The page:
Relegation, heavy defeats and leaky defences - Ulster teams may be "on the slide" 10 months ago

Relegation, heavy defeats and leaky defences - Ulster teams may be "on the slide"

"They're certainly not squad-wise, at that level."

Ulster football may boast the most competitive championship and arguably is the most entertaining, but that doesn't necessarily mean it's at the highest standard.


The National League this year chewed up most Ulster teams and spat them out. Outside of Derry and Antrim, none of them can really say they had a hugely successful league campaign and it could be argued that some have actually regressed.

Short pre-seasons, COVID, lockdown and new management set-ups are of course all variables that need to be considered here, but all the other counties had to go through these as well, so it can't really be used as too much of an excuse.

Speaking on the GAA Hour, Colm Parkinson raised the question that those in the northern province maybe didn't want to hear.


"Cavan are Ulster champions and they end up in Division 4, Tyrone get destroyed by Kerry, Dublin pretty much destroyed Donegal; whether you like the tactics or not, they were at their ease.

"Is this a case that Ulster football, after being so strong for so long,  since the start of the 90s', could be on the slide?"

Former Donegal forward, Brendan Devenney was also on the show and having represented his county in the Ulster Championship for years, he was best placed to try and provide an answer.

"I think, is it just a question of Dublin raising the bar so high?" asked Devenney. "Kerry, being the former kings of football, are trying to respond and they're just putting absolutely everything into that.


"They're realising that they have to up their game substantially and if you look where Kerry are - outside of last year in terms of that defeat to Cork which was a huge shock - they're so far ahead of everybody in Munster, and Dublin are so far ahead of everybody in Leinster.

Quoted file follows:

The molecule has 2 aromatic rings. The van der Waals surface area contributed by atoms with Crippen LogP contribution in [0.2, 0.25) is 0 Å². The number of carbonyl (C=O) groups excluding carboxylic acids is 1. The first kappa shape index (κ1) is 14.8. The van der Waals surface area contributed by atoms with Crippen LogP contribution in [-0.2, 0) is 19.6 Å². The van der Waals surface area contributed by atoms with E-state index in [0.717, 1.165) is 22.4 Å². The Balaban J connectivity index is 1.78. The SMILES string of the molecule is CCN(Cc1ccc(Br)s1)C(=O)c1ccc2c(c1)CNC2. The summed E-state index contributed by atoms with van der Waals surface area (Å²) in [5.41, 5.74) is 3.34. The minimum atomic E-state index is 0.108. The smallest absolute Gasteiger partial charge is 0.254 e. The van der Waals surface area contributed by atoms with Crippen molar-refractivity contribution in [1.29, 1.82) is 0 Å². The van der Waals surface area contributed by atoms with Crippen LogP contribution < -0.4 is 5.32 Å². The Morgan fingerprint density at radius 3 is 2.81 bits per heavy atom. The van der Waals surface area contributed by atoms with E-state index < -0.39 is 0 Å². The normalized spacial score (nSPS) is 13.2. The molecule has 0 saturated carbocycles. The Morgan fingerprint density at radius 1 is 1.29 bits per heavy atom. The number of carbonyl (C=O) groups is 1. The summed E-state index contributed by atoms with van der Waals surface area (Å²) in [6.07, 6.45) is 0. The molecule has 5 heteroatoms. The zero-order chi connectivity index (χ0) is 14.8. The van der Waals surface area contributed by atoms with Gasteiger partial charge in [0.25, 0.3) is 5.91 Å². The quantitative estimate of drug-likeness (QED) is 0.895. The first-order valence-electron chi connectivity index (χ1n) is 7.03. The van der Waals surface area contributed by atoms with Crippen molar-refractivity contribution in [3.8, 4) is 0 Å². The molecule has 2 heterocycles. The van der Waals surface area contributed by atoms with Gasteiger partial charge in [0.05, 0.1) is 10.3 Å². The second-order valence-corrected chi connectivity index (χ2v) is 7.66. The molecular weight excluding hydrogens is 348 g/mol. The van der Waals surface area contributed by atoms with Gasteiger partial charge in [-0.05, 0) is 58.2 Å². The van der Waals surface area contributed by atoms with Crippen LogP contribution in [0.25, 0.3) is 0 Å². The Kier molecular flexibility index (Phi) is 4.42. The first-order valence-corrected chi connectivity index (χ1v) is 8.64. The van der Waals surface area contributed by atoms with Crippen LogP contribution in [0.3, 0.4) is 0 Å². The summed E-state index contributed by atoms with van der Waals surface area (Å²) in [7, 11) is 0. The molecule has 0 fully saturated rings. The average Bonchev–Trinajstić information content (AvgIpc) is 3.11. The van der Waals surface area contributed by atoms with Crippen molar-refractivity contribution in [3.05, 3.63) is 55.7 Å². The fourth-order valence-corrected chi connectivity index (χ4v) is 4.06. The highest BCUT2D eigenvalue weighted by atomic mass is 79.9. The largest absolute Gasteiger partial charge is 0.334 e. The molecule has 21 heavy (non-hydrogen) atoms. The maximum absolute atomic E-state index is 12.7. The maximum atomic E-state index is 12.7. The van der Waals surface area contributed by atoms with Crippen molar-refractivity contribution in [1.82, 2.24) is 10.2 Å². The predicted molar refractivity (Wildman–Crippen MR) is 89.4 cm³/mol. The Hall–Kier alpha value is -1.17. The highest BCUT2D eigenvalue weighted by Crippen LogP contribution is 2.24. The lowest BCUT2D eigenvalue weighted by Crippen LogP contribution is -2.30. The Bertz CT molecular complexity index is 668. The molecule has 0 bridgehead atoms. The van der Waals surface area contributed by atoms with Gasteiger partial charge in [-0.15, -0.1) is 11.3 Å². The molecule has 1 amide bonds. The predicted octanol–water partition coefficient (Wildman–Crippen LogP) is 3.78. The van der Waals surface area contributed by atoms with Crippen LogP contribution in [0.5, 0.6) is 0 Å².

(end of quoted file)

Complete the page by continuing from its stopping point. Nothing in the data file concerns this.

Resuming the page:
"Are we looking at two squads that in modern times, in modern football, in terms of squad ability, and the backing that goes into these teams - it's so close to professionalism - are the Ulster teams at that level?

"They're certainly not squad-wise, at that level. I don't think they have the necessary back-up of those two counties, they operate at a different level.


"I think Mayo probably are close behind that, they seem to have huge resources in terms of financial backing, and I'm not saying that's a singular reason, but I just think that if you look at Ulster, there's like a chasing pack there.

"I think Donegal, Monaghan, Tyrone and now Armagh have stepped up as well, and that's why the Ulster Championship for me is probably more interesting than the All-Ireland itself.

"There's so many chances that are a cut of each other in it. Teams seem to be getting their house in order, if you look at Derry coming up and Antrim coming up as well. Down are out of sorts and the Cavan relegation was very surprising.

"I think all of those sides are certainly playing catch-up to the teams that are seemingly pulling away from everybody else and if you think about Croke Park and how good Dublin are there - how used to it Kerry are as well - they're both grounds that they come to their best in.

"Ulster teams coming out of Ulster, having shots and cuts at each other, it's just such different football when they go to Croke Park."


You can listen to the full discussion on the GAA Hour now.